This also reduces the competitiveness and attractiveness of the SADC region as a trading partner for other African countries.
Therefore, it is clear that the SADC region is not ready for trading under the AfCFTA.
The region needs to urgently address its infrastructure and connectivity challenges, complete its regional integration agenda under the SADC FTA, and harmonise its trade policies and regulations with the AfCFTA standards.
Only then can the SADC region reap the full benefits of the AfCFTA and contribute to Africa’s economic transformation.
In addition to the challenges mentioned above, the SADC region also faces a number of other challenges that could hinder its ability to benefit from the AfCFTA. These include:
Corruption: Corruption is a major problem in many SADC countries, which can make it difficult to do business.
Inefficient bureaucracy: The bureaucracy in many SADC countries is inefficient, which can make it difficult and time-consuming to get things done.
Lack of skilled labour: The SADC region has a shortage of skilled labour, which can make it difficult for businesses to operate.
These challenges will need to be addressed if the SADC region is to fully benefit from the AfCFTA. The region has a long way to go, but with the right policies and investments, it has the potential to become a major economic force in Africa.
One way to address the challenges faced by island nations in the region is to increase the frequency and accessibility of regional flights to and from island nations. This would make it easier for businesses to travel to other Southern African countries.
Another way to address the challenges faced by island nations in the region is to improve the infrastructure and connectivity between the mainland and the islands. This could include building new roads, railways, and seaports, as well as improving air travel.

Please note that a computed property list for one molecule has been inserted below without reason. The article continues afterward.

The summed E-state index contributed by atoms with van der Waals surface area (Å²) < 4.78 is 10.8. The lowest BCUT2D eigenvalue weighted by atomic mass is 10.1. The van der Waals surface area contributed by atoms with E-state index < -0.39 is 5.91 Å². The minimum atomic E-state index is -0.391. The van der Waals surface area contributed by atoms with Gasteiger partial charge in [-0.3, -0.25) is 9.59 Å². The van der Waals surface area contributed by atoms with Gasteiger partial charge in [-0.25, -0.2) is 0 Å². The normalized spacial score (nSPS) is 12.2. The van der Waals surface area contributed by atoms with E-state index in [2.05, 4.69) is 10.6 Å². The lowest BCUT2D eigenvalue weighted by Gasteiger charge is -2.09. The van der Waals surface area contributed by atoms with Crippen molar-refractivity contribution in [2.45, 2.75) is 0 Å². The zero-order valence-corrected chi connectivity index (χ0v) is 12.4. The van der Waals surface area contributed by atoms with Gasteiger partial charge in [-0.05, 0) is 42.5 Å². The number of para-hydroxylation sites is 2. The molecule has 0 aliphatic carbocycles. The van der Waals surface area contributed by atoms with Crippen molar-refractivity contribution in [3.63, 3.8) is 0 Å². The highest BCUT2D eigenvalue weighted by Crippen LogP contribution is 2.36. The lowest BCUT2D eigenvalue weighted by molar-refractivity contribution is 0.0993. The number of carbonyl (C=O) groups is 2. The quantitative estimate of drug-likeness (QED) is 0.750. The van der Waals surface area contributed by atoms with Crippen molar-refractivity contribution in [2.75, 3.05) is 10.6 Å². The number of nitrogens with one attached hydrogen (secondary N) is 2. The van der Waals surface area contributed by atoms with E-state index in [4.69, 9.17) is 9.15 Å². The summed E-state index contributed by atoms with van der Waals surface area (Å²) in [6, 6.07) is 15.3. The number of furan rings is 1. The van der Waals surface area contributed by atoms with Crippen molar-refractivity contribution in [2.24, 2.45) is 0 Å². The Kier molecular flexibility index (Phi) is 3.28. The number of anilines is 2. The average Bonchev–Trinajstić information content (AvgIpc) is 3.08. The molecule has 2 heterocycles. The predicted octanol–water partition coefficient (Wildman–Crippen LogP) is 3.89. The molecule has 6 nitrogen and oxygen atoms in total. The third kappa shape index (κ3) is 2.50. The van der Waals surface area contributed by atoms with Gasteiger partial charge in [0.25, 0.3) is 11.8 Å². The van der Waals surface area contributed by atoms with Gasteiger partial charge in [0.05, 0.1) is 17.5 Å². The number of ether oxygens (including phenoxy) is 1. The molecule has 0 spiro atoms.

The SADC region also needs to improve its trade policies and regulations to align with the AfCFTA requirements. This would make it easier for businesses to trade across borders.
Finally, the SADC region needs to address the challenges of corruption, inefficiency, and lack of skilled labour. This could be done by strengthening the rule of law, improving the efficiency of government bureaucracy, and investing in education and training.
By addressing these challenges, the SADC region can position itself to take advantage of the opportunities offered by the AfCFTA. This would help to boost economic growth and development in the region.
The AfCFTA is a major opportunity for the SADC region. However, the region needs to address the challenges it faces in order to fully benefit from the agreement. By addressing these challenges, the SADC region can become a major economic force in Africa.
Tanatsiwa Dambuza is a graduate with MSc in International Trade and Diplomacy and a Regional Integration Expert and Consultant with special focus on AfCFTA, SADC, EAC and COMESA. He is the Founder of Zimbabwe Institute of African Integration and an advocate for youth, women and SMEs inclusion in regional trade negotiations and processes. He can be contacted on email@example.com or +263779988050